Traditional and folklore medicines play an important role in health services around the globe. Plant, as illustrated throughout the history of civilization have served as the major source of medication for the treatment of human ailments. More than 80% of the world’s population still depends upon traditional medicines for treatment of their ailments [4], especially for wound management [5] as they provide a moist environment to encourage the establishment of suitable conditions for wound healing. About 70% of the wound healing ayurvedic drugs are of plant origin, 205 of mineral origin and the remaining 10% consisting of animal products and these drugs are stated to be effective in different conditions such as vrana (wound or ulcers), Nadivrana (sinuses), Vidradhi (abscess), visarpa (erysipelas), upadamsha (syphilitic ulcers), Vranjakrimi (maggots in wounds), Dustavrana (septic wounds), vranashotha (inflammatory changes of wounds), Vranavisha (cellulitis), Ugravrana (purulative ulcer), Netravrana (hordeolum or stye sepsis), Pramehapidaka (diabetic carbuncle) and Bhagandara (fistula-in-ano) [6, 7]. India is a tropical country blessed with vast natural resources and ancient knowledge for judicious utilization. However, in order to make these remedies acceptable to modern medicine, there is a need to evaluate them scientifically in order to identify their active principles and understand their mechanism of action.

The family Brassicaceae (=cruciferae) consists of 350 genera and about 3500 species and includes several genera like Camelina, Crambe, Sinapis, Thlaspi and Brassica. The genus Brassica is the most important one within the tribe Brassiceae, which includes some crops and species of great worldwide economic importance such as Brassica juncea L, Brassica oleraea L. Brassica napus L and Brassica rapa L. The same species can be utilized for several uses according to different forms or types. The genus is categorized into oilseed, forage, condiment and vegetable crops by using their buds, inflorescences, leaves, roots, seeds and stems [8].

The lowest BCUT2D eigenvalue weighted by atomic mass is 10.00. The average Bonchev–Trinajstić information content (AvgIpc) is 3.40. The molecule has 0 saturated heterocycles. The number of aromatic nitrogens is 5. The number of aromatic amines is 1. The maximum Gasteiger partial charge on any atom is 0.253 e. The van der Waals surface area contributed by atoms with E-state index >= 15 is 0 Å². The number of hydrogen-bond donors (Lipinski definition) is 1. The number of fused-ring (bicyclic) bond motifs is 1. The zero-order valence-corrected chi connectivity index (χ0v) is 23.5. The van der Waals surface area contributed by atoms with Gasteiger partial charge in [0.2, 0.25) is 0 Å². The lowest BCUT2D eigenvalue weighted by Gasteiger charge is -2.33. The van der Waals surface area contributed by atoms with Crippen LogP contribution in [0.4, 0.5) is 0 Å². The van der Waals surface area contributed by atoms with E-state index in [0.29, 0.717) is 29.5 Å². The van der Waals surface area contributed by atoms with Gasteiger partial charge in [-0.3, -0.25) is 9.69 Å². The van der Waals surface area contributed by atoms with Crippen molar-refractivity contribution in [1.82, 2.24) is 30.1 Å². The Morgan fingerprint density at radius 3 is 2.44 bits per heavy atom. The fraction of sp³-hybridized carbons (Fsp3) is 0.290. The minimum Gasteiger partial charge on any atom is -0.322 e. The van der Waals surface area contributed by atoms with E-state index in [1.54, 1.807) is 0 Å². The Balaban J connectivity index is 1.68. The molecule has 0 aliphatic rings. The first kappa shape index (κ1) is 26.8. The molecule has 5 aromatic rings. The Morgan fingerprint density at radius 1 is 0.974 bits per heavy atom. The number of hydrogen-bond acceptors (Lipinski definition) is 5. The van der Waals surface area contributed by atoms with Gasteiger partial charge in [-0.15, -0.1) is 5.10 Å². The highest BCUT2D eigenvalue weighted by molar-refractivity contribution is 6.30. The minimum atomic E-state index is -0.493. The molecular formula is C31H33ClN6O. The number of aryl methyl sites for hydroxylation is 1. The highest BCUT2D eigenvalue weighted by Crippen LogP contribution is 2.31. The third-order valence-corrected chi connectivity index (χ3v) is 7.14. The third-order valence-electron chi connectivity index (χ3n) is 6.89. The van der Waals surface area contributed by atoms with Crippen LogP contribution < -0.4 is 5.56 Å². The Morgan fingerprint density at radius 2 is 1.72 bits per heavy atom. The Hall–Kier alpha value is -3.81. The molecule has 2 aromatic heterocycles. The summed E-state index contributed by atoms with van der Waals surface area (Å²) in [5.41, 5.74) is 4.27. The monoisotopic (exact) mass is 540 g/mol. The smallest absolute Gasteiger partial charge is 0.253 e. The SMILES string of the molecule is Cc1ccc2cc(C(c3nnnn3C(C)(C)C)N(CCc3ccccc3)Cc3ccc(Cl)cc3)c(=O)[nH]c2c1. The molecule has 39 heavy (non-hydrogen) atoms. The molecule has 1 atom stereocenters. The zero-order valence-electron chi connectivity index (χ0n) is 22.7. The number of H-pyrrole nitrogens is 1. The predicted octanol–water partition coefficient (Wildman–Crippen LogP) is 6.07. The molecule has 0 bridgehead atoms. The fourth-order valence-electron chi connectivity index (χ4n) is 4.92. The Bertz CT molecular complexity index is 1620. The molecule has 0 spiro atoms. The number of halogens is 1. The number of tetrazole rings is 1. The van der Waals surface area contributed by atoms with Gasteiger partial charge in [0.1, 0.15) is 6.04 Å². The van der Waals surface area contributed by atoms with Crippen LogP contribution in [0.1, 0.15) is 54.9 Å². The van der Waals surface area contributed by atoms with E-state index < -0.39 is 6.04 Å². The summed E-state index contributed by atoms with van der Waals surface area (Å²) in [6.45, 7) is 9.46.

Indian mustard (B. juncea L. Czern and Coss) popularly known as rai, raya and laha is one of the most important oil seed crops of the country and its occupies considerably large acreage among the brassica group of oil seed crops. India stands first both in acreage and production of rapeseed and mustard in Asia. In India, mustard and rape seed are being grown largely in states like Uttar Pradesh, Rajasthan, Haryana, Assam, Gujarat, Punjab, west Bengal, Madhya Pradesh and also some states of south region [9]. Brassica juncea is erecting much branched 3’ to 6’ high annual plant with slender and tapering root. The stem branches from the axil of the fourth or fifth leaf upward. Lower leaves petioled, green, sometimes with a whitish bloom, ovate to obovate, variously lobed with toothed, scalloped or frilled edges, lyrate-pinnatisect, with 1-2 lobes or leaflets on each side and a larger sparsely sectose, terminal lobe; upper leaves sub entire, short petioled, 30-60 mm long, 2-3.5 mm wide, the fruit is siliqua. The pods are bilocular with a false septum between two halve [9]. Pharmacological activities of Brassica juncea has reported by various researchers. Leaf extract of Brassica juncea has studied to treat diabetic cataract [10], antioxidant activity both in vitro and in vivo [11], anti-nociceptive, anti-hyperglycemic activity [12] and hematological studies [13]. Leaf extracts of Brassica juncea significantly prevented the development of insulin resistance in rats fed fructose-enriched diet [14]. Anticancer activity has reported on isolation of new compound from leaf extract of Brassica juncea [15]. The pharmacological effects of mustard oil have a great deal of interest. The essential oil of B juncea has very high application value and can be used to suppress the growth of microorganism in seafood, such as Helicobacter pyheri and Vibrio parahaemolyticus. It also shows inhibitory effects on growth of bacteria that cause food poisoning and fungi. The oil exhibits significant inhibitory activities against Aspergillus niger, A. flavus, Trichoderma viride, Candida albicans, C. utilis, C tropicalis, Cryptococcus neoformans, Trichosporon mucoides, Trichophyton tonsrans and Geotrichum capitatum. Moreover the oil shows inhibitory effect on tumor cells and is effective in anti-platelet and anti cancer. Considering there is a lot of pharmacological activities have been reported till now because of this plant is very common in use. Till date there is no wound healing activity has been reported on Brassica juncea. With the broad aim, our present study was to investigate the wound healing activity of leaf extracts of Brassica Juncea on experimental rat model.